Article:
It’s early May and spring is in full flush; roses in our front yard emit a beautiful fragrance while honeysuckle in the back reminds me of my youth. I’m training one bush along the chain link on the eastern side of the house, while a lone sunflower heads northward. I planted more than one seed there, but at least one survived.
Nine more struggle on the west side of the house, snails are eating them, poor babies. Grass is still green, although we won’t water it, just sparing enough agua for the fruit trees, roses, and flowering bushes. Oh, and for the apple tree my husband planted in our front yard a couple of years ago. It sports tiny apples, sticking out like the proverbial sore thumb, but it makes him happy, so who am I to complain?
Truly, I can’t gripe about anything, and that is made more profound by the spate of misfortunes suffered by those in our circle. Two cases of cancer, the death of good friends’ adult child, lingering injuries to another from a car accident which occurred last year; these aren’t just coming in threes, but en masse, and I’ve been offering prayers of condolence and healing through the roof. As I sat at my desk, staring at story notes, the simplicity felt like a slap; paper clips and flash drives, stationary and post-it notes clutter a somewhat organized work space. But for those in turmoil, nothing appears normal.
I recall those days from last year, when Dad was sick and my youngest was a new mom and my eldest was awaiting her baby. Little Miss is coming on a year old, while The Burrito is almost fifteen months. I was graced to soothe the loss of my father with those wee ones, but no such luxuries exist for those who are now enduring hardship, which makes my prayers important. Peace is often the most essential element required.
As my faith moves along its own little road, I grasp more and more to it, for life’s storms don’t pay attention to weather forecasts, but rush in as they please, rocking foundations that might just be newly laid. A good year past Dad’s death, I’m in a fairly productive groove, continuing with The Hawk, sewing here and there, even finding time to nurture some ragged looking sunflowers. All of that seems a very long ways from this time in 2015 when I was trying to find my footing in a post-Dad world, the New Normal as my sister put it. But as I wrote to the mom of the daughter still struggling to regain her physical health after being in a head-on collision, their lives haven’t merely hit a hurdle or detour. A new roadway has been formed, and all of them are taking steps along that altered horizon. Those sorts of paths are never anticipated, and the changes can be utterly disconcerting.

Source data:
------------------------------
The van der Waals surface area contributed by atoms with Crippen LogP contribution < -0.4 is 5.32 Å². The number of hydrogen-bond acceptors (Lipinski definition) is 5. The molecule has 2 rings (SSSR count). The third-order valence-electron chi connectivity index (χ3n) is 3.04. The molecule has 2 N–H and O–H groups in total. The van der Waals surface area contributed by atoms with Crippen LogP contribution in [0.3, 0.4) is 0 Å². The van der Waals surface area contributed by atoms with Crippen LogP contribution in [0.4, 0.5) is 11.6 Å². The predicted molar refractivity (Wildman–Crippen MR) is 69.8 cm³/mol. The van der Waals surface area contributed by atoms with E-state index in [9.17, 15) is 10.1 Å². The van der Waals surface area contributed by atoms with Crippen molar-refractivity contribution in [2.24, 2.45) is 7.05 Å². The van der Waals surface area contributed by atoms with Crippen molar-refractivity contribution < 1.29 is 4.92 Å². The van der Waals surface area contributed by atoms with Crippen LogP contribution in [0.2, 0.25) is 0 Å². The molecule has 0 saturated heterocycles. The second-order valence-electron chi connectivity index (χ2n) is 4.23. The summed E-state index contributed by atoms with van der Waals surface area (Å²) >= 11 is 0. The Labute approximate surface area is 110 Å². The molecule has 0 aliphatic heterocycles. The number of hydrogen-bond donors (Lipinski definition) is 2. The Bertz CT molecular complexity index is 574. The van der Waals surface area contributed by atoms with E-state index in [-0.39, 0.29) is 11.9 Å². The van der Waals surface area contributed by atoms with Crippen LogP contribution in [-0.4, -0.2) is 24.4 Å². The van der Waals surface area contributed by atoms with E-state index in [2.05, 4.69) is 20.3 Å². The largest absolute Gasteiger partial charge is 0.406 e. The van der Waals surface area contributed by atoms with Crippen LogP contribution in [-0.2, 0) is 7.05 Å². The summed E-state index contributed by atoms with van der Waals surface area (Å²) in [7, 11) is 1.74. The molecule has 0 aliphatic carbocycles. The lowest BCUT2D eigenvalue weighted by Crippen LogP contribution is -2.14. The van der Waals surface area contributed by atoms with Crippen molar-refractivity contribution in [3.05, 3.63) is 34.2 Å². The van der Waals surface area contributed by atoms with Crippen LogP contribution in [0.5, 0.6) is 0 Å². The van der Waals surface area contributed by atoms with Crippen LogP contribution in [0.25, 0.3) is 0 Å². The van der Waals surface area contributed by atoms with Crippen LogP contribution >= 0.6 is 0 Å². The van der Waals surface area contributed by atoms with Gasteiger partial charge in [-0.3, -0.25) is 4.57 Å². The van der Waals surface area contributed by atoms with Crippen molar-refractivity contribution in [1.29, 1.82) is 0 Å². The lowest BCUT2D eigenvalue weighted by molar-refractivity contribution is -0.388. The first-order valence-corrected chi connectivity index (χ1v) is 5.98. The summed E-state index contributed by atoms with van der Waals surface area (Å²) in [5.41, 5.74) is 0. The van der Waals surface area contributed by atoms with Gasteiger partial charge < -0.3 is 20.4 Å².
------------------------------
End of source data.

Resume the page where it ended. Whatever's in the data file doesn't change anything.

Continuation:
Which brings me back to being thankful, also peaceful, not easy tasks, I will admit. But there is so much in this life to rattle our peace of mind, calamities notwithstanding, that peace of mind is vital to our own health, physical, mental, and emotional. Having turned fifty, ahem, aches and pains seem to have increased as if my body knew that milestone had been reached. Well fine, I say to myself, I’ll drink those eight glasses of water each day, lay off the donuts, increase the steps on the pedometer. But just as important are the less tangible efforts to maintaining serenity, passing it along where I can, and lately I feel that occurs on a daily basis. Yet that too is something for which to be thankful, that in the minor frets of my life, like snails chomping on hapless sunflower plants, I can stay grounded in the goodness that is 99% of the rest of my day, backaches aside. For even in the darkest moments, good purposes remain. The darkness reminds me how bright are the sunny days, and when they return, how blessed I am for them.
Which then enables me to rejoice with those who rejoice and more vitally, to mourn with and console those in dire need. That ability is not of my own making, but grace freely given, and gladly accepted. It’s a circle, which becomes stronger through the sorrows and the joys. It’s being thankful for all things, regardless how they appear, even snails, ugg. Yes, snails need their due. Not sure why, but I won’t ponder that. My hubby can sort them out, for which I am also exceedingly thankful.